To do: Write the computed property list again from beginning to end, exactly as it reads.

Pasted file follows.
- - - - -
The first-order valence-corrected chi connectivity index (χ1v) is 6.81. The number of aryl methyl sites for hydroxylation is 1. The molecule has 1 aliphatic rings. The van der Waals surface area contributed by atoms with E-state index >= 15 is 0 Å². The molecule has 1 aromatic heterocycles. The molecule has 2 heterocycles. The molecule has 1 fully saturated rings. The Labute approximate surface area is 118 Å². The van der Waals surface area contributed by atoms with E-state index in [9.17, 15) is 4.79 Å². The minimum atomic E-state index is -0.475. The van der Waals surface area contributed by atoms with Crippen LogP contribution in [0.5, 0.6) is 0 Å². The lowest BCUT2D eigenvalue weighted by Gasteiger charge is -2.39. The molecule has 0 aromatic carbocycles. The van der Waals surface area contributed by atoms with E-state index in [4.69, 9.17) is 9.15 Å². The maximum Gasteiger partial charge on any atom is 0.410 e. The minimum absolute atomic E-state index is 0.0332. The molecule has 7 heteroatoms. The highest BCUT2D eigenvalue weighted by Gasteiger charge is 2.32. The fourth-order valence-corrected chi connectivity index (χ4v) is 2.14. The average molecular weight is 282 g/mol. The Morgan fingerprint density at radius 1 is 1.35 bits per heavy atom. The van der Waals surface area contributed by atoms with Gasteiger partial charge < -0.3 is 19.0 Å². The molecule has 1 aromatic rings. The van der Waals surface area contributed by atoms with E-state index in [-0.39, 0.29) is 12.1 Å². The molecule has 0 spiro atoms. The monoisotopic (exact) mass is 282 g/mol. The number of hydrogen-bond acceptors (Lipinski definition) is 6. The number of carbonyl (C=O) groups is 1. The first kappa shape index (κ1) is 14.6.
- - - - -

The first-order valence-corrected chi connectivity index (χ1v) is 6.81. The number of aryl methyl sites for hydroxylation is 1. The molecule has 1 aliphatic rings. The van der Waals surface area contributed by atoms with E-state index >= 15 is 0 Å². The molecule has 1 aromatic heterocycles. The molecule has 2 heterocycles. The molecule has 1 fully saturated rings. The Labute approximate surface area is 118 Å². The van der Waals surface area contributed by atoms with E-state index in [9.17, 15) is 4.79 Å². The minimum atomic E-state index is -0.475. The van der Waals surface area contributed by atoms with Crippen LogP contribution in [0.5, 0.6) is 0 Å². The lowest BCUT2D eigenvalue weighted by Gasteiger charge is -2.39. The molecule has 0 aromatic carbocycles. The van der Waals surface area contributed by atoms with E-state index in [4.69, 9.17) is 9.15 Å². The maximum Gasteiger partial charge on any atom is 0.410 e. The minimum absolute atomic E-state index is 0.0332. The molecule has 7 heteroatoms. The highest BCUT2D eigenvalue weighted by Gasteiger charge is 2.32. The fourth-order valence-corrected chi connectivity index (χ4v) is 2.14. The average molecular weight is 282 g/mol. The Morgan fingerprint density at radius 1 is 1.35 bits per heavy atom. The van der Waals surface area contributed by atoms with Gasteiger partial charge < -0.3 is 19.0 Å². The molecule has 1 aromatic rings. The van der Waals surface area contributed by atoms with E-state index in [-0.39, 0.29) is 12.1 Å². The molecule has 0 spiro atoms. The monoisotopic (exact) mass is 282 g/mol. The number of hydrogen-bond acceptors (Lipinski definition) is 6. The number of carbonyl (C=O) groups is 1. The first kappa shape index (κ1) is 14.6.